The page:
By Janice O’Donnell, Executive Director, Providence Children’s Museum
When I describe the adventure playgrounds I explored in England and Wales to Americans, they might be delighted or appalled, but they’re always surprised. Adventure playgrounds are places absolutely committed to kids’ free self-directed play. Children build (and destroy) their own play structures, often using hammers and nails; loose parts — old tires, mud, boards, buckets, rope — abound; and taking risks is encouraged as part of healthy development. These playgrounds have a long history in northern Europe, but are rare in the US (there’s one on the UK model in Berkeley CA) and can look chaotic and dangerous to American eyes.
But the kind of play adventure playgrounds provide isn’t actually unusual here. In fact, it happens all the time and is completely acceptable — at the beach.
As at an adventure playground, kids (and grown-ups, too) are free to alter the beach space to the limits of their abilities — dig a hole, engineer a canal system, build a castle. Open-ended play objects are everywhere — sand and water are the endlessly malleable ultimate in loose parts, plus there are shells, seaweed, sticks and stones to decorate your mud pies or sand sculptures, turn into drawing and digging tools, and wear as costumes. And appropriate risk is ever present. Small children, not yet ready to tackle deep water, challenge their own fear by running toward the receding waves and back to shore as the water rushes at them. More competent swimmers make decisions about which waves to ride and how deep to venture. And, for the most part, we let them use their own judgment to assess risk and their own abilities.
I think one reason we adults are so comfortable with open-ended, child-directed and somewhat risky adventure play at the beach is because we’re familiar with these activities. We indulge in riding waves and sculpting sand ourselves. Likewise, a lot of the adults I met at adventure playgrounds in the UK had grown up playing in just such places. They’re used to that kind of play in that kind of environment. Also, adventure playgrounds have playworkers, people well trained and experienced at supporting children’s play without directing it. Having knowledgeable adults on hand, paying close attention to what the kids are up to — but letting them — certainly mitigates any danger. Even if a child does fall off the zip line, there’s a grown-up who’ll help him out. The lifeguards at the beach play a somewhat similar role. They’ll warn us of real danger, such as a rip current, and they’ll help us if we get in trouble, but they don’t tell us how to play. They keep an eye on things without interfering.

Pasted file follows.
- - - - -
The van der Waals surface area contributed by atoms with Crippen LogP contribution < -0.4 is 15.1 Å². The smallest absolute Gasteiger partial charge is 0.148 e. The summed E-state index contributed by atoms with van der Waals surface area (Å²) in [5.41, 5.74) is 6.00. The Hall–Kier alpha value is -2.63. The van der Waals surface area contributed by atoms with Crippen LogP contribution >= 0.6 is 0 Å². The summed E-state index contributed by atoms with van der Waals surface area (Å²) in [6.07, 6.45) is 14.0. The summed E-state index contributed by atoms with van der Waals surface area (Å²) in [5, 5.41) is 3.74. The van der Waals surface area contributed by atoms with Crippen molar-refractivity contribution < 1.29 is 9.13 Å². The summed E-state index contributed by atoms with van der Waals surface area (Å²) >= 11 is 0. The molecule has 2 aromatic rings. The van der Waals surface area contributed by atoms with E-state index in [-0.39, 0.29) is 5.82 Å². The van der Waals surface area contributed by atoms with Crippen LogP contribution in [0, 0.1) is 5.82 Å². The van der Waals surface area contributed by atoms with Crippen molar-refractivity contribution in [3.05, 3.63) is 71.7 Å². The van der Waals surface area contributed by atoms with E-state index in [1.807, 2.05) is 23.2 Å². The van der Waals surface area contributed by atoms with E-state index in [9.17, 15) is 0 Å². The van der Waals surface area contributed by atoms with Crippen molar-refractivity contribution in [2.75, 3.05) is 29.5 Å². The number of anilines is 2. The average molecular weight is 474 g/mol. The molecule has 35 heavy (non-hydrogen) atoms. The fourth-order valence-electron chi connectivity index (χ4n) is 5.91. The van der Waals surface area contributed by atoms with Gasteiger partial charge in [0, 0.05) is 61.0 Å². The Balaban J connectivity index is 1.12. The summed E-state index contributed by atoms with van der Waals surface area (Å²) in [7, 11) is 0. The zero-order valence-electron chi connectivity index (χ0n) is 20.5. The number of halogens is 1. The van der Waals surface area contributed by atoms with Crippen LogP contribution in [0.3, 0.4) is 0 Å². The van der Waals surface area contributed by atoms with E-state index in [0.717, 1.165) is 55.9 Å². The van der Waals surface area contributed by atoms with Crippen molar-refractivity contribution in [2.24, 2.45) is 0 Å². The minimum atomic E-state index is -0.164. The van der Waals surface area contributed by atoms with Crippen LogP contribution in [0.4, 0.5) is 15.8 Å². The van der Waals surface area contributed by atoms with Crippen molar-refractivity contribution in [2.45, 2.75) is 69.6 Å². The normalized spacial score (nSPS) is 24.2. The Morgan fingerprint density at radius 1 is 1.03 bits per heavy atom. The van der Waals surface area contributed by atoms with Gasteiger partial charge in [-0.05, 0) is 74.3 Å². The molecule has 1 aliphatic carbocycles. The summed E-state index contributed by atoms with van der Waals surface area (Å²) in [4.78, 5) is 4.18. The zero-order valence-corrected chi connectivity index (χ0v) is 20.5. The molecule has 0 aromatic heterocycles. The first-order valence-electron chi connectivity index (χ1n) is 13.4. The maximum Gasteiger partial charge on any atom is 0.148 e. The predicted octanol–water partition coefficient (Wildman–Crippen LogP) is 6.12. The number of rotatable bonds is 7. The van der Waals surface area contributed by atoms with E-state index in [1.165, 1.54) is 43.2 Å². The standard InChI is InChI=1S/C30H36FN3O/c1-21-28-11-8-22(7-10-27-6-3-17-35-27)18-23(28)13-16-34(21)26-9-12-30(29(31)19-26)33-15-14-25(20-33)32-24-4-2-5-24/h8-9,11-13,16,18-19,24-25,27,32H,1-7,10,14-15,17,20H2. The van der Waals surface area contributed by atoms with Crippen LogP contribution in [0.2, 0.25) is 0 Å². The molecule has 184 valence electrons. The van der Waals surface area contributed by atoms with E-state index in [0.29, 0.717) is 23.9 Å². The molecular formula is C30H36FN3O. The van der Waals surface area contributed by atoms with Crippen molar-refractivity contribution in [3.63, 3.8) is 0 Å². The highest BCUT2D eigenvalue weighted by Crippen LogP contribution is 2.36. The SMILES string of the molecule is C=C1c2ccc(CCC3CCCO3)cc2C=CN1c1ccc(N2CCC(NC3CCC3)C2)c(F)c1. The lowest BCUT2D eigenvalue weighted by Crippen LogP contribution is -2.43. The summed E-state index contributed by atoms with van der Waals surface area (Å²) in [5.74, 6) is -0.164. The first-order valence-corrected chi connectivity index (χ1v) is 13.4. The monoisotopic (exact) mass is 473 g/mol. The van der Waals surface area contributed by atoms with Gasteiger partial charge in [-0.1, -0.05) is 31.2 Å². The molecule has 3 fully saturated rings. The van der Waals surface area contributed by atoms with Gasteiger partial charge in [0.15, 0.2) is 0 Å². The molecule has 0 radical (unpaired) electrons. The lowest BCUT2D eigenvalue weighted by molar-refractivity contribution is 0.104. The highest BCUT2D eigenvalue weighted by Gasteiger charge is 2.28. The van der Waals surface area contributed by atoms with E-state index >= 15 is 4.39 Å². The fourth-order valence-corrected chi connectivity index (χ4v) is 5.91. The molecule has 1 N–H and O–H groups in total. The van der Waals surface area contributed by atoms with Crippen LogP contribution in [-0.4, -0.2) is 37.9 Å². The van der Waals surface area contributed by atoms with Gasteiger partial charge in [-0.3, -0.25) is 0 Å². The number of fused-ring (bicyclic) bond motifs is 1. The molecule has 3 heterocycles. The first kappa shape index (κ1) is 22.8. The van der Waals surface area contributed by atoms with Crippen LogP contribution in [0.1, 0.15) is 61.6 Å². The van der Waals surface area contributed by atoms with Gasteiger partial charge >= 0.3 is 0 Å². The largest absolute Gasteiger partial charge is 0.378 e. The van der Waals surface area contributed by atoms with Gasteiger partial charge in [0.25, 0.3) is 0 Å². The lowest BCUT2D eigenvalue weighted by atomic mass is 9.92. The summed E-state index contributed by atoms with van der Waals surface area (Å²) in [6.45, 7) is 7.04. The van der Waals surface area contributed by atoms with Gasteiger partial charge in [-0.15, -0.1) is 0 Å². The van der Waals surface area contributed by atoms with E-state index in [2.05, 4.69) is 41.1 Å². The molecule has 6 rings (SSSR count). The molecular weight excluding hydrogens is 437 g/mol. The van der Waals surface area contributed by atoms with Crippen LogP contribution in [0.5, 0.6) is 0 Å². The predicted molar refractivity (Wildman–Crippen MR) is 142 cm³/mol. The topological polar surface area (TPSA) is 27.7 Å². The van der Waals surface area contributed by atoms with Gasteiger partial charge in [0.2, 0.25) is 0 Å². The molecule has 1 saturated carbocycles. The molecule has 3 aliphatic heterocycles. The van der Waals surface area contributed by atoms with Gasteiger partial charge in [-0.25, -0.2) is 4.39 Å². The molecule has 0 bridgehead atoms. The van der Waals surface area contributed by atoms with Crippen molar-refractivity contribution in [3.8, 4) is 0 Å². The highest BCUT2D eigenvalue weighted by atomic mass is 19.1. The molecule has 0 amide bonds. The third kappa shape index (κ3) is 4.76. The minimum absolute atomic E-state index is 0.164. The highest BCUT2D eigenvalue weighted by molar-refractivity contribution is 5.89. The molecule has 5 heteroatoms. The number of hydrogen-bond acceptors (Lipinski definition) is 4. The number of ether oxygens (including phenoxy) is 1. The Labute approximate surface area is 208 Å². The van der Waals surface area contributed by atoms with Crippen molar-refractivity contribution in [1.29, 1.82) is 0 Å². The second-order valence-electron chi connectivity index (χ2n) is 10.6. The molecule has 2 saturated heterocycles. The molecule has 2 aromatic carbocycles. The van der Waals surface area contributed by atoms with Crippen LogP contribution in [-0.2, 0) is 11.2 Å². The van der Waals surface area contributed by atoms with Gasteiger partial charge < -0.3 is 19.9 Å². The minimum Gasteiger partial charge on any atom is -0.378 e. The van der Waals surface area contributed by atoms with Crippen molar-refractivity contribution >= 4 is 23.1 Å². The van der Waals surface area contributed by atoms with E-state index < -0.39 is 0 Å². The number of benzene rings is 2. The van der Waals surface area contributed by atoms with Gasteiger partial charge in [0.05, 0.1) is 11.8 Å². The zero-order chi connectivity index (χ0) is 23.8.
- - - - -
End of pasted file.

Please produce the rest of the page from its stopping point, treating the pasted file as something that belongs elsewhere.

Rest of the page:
We can learn a lot about our own attitudes toward free play and risk if we observe and reflect on our children’s and our own enjoyment of a day at the beach. Maybe we’re not as risk averse as we sometimes feel. Maybe our kids are a lot more competent and inventive than we realized.